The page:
COVID-19 Peer Hub combats vaccine avoidance amid pandemic

From March to April 2020, more than 50% of immunisation programmes around the world have reported significant disruptions to their vaccination services.

Developed and delivered by The Geneva Learning Foundation, and supported by the Bill & Melinda Gates Foundation, the COVID-19 Peer Hub programme is connecting more than 4000 immunisation professionals across the globe – most of them working in developing countries – in a bid to keep essential vaccination programmess open and safe during COVID-19.

UniSA’s Centre for Change and Complexity in Learning has been engaged by the Geneva Learning Foundation to research the COVID-19 Peer Hub. Preliminary findings show that it is fostering new approaches for immunisation staff who often remain the most trusted advisors and influencers of vaccination decisions.

Reda Sadki, President of The Geneva Learning Foundation says overcoming vaccine hesitancy is now a primary challenge for immunisation professionals.

“In 2020, immunisation has never been more important. But amid the pandemic, routine immunisation services have been severely disrupted, leaving more than 80 million children under the age of one at risk of vaccine-preventable diseases,” Sadki said.

“Because of the infectious nature of COVID-19, many people have been reluctant to bring their children to public health facilities for fear of infection. But, by avoiding immunisations, they’re placing their children at risk of other vaccine-preventable diseases including measles, polio, rubella and rotavirus, which can be life-threatening for very young children.”

The Geneva Learning Foundation COVID-19 Peer Hub is working to remedy this by providing a forum for thousands of immunisation professionals to connect and share new ideas and existing practices to tackle vaccine hesitancy, maintain immunisation coverage despite the pandemic, and prepare for COVID-19 vaccines.

UniSA project lead, Dr Vitomir Kovanović, said such initiatives are critical for building collective wisdom that can be leveraged and adapted to counteract vaccine avoidance.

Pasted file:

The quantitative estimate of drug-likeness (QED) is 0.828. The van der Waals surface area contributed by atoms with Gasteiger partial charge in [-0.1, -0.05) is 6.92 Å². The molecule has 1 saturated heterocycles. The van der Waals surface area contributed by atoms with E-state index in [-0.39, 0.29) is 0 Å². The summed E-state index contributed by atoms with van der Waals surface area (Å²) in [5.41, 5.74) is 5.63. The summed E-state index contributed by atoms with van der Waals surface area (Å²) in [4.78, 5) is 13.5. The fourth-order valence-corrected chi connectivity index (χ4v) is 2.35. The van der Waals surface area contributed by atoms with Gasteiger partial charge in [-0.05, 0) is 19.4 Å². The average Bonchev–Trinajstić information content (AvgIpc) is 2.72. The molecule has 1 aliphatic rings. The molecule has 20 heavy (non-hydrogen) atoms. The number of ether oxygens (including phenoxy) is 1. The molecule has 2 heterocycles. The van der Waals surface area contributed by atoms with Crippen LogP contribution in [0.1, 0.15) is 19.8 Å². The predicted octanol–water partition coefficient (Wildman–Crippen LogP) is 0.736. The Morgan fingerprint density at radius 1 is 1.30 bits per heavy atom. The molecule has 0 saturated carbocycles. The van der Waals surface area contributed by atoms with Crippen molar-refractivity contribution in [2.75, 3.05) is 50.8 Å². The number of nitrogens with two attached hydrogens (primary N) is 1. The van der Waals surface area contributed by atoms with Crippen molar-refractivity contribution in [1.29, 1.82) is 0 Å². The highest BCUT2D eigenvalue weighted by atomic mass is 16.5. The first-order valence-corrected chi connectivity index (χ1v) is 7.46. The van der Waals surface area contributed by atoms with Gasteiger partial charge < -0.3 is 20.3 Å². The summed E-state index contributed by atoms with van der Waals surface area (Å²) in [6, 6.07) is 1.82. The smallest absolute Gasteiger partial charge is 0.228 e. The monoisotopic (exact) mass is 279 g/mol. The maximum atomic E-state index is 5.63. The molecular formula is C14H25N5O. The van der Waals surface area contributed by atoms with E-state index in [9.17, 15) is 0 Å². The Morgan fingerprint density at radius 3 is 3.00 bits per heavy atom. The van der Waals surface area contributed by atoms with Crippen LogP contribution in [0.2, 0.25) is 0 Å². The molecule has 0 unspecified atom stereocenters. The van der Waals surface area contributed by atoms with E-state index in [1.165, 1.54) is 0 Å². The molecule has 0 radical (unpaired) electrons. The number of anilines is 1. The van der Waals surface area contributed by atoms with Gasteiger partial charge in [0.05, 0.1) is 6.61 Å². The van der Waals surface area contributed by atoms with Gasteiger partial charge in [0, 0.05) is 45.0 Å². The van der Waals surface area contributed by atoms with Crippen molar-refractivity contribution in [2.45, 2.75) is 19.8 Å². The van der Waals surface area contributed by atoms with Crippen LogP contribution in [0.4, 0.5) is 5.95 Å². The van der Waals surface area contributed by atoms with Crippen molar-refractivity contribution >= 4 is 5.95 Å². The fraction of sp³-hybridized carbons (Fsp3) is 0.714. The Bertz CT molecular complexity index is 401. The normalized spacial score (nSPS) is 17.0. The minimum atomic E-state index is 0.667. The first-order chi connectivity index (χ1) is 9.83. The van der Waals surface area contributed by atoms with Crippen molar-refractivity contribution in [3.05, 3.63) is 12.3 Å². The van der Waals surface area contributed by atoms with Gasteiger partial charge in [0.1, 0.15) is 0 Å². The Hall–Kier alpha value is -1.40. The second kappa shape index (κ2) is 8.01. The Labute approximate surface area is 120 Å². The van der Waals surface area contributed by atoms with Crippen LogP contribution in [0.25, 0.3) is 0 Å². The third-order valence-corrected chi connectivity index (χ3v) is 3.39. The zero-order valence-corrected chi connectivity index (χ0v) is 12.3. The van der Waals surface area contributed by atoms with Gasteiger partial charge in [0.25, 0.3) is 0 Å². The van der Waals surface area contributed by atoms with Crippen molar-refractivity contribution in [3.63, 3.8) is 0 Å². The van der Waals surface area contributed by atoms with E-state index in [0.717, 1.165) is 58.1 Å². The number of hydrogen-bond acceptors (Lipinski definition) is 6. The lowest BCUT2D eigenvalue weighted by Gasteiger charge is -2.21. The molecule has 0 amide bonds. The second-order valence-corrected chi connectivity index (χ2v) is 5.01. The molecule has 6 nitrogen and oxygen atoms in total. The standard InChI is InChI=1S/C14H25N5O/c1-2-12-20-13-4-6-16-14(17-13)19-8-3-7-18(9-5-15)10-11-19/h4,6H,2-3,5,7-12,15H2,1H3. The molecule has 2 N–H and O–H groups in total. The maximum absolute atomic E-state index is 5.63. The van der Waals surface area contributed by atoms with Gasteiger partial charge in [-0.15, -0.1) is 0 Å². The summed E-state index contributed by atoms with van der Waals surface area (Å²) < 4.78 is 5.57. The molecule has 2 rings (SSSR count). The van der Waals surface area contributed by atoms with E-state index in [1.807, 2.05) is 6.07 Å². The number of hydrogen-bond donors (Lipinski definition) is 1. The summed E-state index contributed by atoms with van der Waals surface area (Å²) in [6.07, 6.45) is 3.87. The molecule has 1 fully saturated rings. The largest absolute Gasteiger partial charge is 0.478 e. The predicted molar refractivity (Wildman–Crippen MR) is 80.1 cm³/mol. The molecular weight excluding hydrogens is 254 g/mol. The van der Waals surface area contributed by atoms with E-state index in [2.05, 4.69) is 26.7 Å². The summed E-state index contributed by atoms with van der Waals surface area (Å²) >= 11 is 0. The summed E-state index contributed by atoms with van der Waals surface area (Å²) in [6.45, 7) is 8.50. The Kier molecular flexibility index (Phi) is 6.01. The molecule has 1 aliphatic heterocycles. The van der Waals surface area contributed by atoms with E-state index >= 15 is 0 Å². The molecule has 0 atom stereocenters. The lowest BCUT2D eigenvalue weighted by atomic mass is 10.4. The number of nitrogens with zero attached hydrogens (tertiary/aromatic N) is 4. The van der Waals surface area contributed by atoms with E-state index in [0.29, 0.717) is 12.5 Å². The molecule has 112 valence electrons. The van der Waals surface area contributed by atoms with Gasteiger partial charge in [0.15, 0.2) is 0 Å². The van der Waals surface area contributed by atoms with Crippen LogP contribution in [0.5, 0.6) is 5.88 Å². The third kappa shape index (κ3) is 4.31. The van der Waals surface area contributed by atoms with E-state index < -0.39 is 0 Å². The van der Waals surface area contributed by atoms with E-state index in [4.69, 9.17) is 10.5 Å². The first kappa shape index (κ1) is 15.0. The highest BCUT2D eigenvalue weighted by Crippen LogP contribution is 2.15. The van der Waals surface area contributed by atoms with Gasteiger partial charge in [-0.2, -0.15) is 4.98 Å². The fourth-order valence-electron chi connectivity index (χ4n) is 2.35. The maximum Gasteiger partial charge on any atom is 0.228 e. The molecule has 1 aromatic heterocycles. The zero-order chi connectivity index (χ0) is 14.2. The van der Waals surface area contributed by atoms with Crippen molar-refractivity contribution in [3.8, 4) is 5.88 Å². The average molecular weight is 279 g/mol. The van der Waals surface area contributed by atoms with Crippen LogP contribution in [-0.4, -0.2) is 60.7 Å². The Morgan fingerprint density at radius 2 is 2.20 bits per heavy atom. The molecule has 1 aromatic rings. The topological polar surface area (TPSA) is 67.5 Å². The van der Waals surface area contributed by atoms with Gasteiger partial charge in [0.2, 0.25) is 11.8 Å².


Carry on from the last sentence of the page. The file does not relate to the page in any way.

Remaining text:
“Current information sharing processes are hierarchical and slow, losing too much information as it progresses down the chain,” Dr Kovanović said.

“By connecting immunisation professionals from around the world, there is a fantastic opportunity for sharing new ideas and existing practices that can contribute to maintain immunisation coverage during the pandemic.

“Importantly, with more than more than 90 per cent of participants reporting that the program has been useful for their work, we’re clearly onto a good thing.”

Reda Sadki, President of The Geneva Learning Foundation says that education initiative has delivered a valuable and timely resource for health professionals.

“We were already building a digital platform to support immunisation staff when the pandemic hit,” Sadki said.

“We had very little time to pivot. The Centre for Change and Complexity in Learning has provided – just in time – the capability, talent, and tools we needed to make sense of the deluge of data that participants have been generating.

“Furthermore, these data are empowering immunisation staff to generate ideas and turn them into action and results, while informing ministries of health and global partners in ways that simply would not be possible without learning analytics. The centre is truly helping us ‘close the learning loop’.”


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